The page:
Ruth Gruber is still optimistic about Mideast peace.
On Sunday afternoon, two days after her 100th birthday, the legendary journalist, photojournalist, author and humanitarian told several hundreds family members, friends and admirers who came to celebrate with her at the Museum of Jewish Heritage that “we must all work with passion in our hearts and minds for that prayer” to be answered.
In brief, extemporaneous remarks, she recalled meeting with Israel’s first prime minister, David Ben-Gurion, shortly before his death in 1973. She said he predicted that peace from the Arabs would first come from Egypt, which it did.
“How will it come?” Gruber recalled asking Ben-Gurion, and he said it will happen because “we have so much to give them” in terms of medical and other scientific breakthroughs.
Confidante of presidents and prime ministers, Gruber beamed when a recent letter was read to her from former President Bill Clinton, offering “mazal tov” and praising her for “blazing trails for professional women.” He said she has left “an indelible imprint on world history,” most notably for her key role in America’s only effort to shelter refugees during World War II.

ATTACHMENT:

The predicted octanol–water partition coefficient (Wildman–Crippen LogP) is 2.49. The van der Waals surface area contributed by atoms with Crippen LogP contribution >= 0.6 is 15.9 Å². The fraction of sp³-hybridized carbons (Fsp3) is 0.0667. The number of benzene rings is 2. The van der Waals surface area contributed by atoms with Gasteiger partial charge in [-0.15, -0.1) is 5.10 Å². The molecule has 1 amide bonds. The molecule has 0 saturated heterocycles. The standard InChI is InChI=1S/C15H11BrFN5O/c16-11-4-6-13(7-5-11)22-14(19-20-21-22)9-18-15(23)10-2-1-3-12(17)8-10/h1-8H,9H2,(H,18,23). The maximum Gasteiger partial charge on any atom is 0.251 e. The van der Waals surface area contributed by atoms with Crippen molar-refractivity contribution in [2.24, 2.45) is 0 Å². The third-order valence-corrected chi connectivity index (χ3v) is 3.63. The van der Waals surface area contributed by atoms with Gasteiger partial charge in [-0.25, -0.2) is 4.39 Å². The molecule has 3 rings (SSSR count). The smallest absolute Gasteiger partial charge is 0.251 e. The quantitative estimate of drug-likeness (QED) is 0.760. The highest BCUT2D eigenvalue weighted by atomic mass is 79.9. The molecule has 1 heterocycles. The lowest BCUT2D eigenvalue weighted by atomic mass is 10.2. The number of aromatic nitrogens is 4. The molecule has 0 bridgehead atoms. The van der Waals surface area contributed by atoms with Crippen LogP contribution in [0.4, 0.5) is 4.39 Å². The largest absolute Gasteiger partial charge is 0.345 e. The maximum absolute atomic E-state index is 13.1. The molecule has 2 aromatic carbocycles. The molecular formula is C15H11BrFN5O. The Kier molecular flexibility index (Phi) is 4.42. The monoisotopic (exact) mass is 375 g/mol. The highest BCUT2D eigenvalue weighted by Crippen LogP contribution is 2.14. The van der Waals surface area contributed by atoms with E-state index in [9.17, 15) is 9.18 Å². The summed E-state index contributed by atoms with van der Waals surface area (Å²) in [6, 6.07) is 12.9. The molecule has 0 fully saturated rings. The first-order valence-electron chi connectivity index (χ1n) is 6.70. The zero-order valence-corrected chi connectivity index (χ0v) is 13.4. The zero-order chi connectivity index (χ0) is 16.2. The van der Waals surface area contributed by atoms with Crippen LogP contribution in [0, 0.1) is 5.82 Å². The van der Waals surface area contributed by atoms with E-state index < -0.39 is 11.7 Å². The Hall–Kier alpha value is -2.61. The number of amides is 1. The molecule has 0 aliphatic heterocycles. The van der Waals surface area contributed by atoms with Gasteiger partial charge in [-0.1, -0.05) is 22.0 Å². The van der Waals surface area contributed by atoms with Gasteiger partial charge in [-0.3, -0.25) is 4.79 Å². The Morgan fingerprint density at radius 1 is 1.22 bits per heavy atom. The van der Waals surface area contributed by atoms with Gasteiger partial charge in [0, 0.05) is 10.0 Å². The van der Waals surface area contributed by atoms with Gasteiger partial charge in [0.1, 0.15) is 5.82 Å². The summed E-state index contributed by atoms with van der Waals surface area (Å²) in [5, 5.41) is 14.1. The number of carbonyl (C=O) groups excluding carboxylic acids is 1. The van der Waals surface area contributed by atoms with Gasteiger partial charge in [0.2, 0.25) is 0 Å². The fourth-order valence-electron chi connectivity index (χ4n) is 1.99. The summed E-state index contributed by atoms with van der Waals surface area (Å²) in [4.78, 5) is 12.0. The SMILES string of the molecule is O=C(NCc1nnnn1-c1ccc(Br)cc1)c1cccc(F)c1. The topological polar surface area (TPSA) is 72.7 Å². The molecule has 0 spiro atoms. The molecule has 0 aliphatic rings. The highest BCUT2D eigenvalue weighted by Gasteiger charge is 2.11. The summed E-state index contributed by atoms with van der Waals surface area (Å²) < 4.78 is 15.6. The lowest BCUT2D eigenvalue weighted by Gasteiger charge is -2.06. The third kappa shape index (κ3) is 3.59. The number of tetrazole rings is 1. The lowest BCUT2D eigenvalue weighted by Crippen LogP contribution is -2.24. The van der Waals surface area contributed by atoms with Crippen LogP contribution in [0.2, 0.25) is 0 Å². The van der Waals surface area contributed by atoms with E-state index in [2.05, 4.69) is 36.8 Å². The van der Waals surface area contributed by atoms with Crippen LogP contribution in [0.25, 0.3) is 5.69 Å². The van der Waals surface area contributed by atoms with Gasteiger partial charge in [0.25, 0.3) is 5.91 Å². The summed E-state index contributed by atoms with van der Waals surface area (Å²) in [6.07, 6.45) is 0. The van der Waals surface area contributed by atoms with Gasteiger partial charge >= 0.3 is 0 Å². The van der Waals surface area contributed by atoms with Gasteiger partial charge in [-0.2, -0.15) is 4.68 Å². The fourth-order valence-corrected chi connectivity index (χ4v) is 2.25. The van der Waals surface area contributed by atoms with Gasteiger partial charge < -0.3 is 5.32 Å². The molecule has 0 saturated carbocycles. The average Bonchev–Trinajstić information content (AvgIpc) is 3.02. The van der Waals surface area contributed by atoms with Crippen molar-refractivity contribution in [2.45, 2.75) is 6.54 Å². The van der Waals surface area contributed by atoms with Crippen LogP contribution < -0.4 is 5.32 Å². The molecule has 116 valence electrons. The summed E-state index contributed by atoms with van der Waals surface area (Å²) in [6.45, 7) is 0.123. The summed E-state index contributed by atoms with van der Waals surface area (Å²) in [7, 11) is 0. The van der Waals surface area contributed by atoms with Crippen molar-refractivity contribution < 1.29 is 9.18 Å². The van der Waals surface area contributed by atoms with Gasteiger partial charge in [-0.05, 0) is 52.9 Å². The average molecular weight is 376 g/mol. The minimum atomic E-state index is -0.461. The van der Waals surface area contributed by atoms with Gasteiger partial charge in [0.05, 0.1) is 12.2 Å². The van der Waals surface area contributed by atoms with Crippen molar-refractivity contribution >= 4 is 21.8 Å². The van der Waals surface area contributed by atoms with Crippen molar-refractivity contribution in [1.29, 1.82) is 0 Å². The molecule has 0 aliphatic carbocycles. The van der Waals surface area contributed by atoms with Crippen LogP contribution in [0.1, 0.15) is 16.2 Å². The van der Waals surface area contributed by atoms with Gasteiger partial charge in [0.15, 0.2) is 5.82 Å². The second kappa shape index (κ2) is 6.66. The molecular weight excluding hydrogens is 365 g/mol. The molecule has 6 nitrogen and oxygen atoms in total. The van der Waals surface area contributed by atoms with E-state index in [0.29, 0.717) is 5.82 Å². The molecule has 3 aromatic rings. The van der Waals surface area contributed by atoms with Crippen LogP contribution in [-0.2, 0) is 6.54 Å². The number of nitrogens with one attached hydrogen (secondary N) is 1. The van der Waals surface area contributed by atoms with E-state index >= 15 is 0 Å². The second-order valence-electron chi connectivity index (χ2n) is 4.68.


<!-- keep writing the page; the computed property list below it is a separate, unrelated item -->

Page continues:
Sent by Washington with the rank of “temporary general” (to protect her status in case she was caught by the Germans), she escorted 1,000 refugees to the U.S., where they were kept at an army training camp near Oswego, N.Y., until after the war, and eventually allowed to settle here.
One of those refugees was Doris Schechter, then a child of five, who has stayed close with Gruber ever since.
“I am so fortunate to have you in my life as mentor, friend and surrogate mother,” said Schechter, whose Manhattan eatery, My Most Favorite Food, catered the luncheon Sunday.
Another self-proclaimed “surrogate daughter,” Patti Kenner, said Gruber was her role model and inspiration.
Kenner and Schecter were executive producers of the 2009 award-winning documentary about Gruber’s life, “Ahead of Time,” which details her time as a foreign correspondent for the New York Herald Tribune, covering Hitler’s rise to power — and later the Nuremberg Trials — and interviewing and photographing beleaguered passengers of the Exodus in 1947, when it was turned away from Palestine by the British.
Her photos, including one on the cover of Life magazine, stirred empathy for the Jews’ plight.
“You’re not just a journalist,” one interviewer comments to Gruber in the film.
“Never,” she answers with a smile.
The Jewish Week will honor Gruber, along with New York Times columnist David Brooks, at a gala dinner Nov. 29 at Sotheby’s. For information, www.thejewishweek.com/gala.
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